In the Palermo copy of the other Praxitelean satyr the right arm is modern, but the restoration is substantially correct. The face of this statue has purely Greek features, and only the pointed ears remain to betray the mixture of animal nature with the human form. The original was probably of bronze.
With Fig. 155 we revert from copies to an original work. This is one of three slabs which probably decorated the pedestal of a group by Praxiteles representing Apollo, Leto, and Artemis; a fourth slab, needed to complete the series, has not been found. The presumption is strong that these reliefs were executed under the direction of Praxiteles, perhaps from his design. The subject of one slab is the musical contest between Apollo and Marsyas, while the other two bear figures of Muses. The latter are posed and draped with that delightful grace of which Praxiteles was master, and with which he seems to have inspired his pupils. The execution, however, is not quite faultless, as witness the distortion in the right lower leg of the seated Muse – otherwise an exquisite figure.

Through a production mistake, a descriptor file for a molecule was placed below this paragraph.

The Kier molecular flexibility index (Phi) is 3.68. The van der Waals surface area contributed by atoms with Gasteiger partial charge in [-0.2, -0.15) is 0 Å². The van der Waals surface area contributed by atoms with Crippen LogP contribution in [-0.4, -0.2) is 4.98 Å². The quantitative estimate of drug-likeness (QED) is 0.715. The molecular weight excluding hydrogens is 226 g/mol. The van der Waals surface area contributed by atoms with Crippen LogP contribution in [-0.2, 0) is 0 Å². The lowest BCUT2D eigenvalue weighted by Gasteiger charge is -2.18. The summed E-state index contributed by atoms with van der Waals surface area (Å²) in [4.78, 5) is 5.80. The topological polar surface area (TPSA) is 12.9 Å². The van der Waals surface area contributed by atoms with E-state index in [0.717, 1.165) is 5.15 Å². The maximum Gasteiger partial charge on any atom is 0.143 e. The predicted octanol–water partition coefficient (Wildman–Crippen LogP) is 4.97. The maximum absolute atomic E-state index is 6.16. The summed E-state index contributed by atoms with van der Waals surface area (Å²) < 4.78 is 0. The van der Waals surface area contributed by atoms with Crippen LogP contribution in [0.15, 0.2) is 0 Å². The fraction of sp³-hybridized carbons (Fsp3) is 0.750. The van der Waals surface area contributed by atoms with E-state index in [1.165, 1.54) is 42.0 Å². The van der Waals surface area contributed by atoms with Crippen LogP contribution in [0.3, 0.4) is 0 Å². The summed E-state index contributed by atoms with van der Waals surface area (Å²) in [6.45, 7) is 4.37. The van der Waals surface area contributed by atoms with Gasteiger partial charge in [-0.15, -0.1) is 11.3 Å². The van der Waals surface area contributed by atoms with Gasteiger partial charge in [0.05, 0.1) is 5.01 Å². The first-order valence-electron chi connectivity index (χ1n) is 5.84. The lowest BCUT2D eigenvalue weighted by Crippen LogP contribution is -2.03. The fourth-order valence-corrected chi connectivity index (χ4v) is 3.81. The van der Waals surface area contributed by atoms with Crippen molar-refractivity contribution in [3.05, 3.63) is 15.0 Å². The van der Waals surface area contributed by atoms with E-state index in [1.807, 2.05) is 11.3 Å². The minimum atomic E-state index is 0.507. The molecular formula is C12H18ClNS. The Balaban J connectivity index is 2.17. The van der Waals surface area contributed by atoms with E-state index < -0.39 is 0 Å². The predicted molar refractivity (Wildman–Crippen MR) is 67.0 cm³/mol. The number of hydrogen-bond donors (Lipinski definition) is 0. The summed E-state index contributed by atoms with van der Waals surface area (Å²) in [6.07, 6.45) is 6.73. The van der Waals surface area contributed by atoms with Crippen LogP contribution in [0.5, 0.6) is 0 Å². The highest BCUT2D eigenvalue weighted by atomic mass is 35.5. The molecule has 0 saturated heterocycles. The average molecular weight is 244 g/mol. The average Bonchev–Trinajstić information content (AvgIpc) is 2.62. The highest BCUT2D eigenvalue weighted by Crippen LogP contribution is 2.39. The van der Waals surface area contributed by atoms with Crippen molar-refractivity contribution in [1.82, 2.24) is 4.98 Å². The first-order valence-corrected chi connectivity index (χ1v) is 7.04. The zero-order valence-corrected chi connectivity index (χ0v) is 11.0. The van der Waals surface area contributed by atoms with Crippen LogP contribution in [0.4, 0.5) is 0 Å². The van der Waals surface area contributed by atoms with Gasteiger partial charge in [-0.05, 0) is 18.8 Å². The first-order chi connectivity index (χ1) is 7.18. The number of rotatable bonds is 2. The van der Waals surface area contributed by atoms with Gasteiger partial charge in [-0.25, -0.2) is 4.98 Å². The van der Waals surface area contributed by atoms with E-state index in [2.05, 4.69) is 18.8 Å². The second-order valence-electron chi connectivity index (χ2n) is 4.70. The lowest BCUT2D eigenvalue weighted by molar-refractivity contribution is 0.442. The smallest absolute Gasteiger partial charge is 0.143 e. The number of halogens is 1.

Among the many other works that have been claimed for Praxiteles on grounds of style, I venture to single out one. The illustration is taken from one of several copies of a lost original, which, if it was not by Praxiteles himself, was by some one who had marvelously caught his spirit. That it represents the goddess Artemis we may probably infer from the short chiton, an appropriate garment often worn by the divine huntress, but not by human maidens. Otherwise the goddess has no conventional attribute to mark her divinity. She is just a beautiful girl, engaged in fastening her mantle together with a brooch. In this way of conceiving a goddess, we see the same spirit that created the Apollo Sauroctonos.
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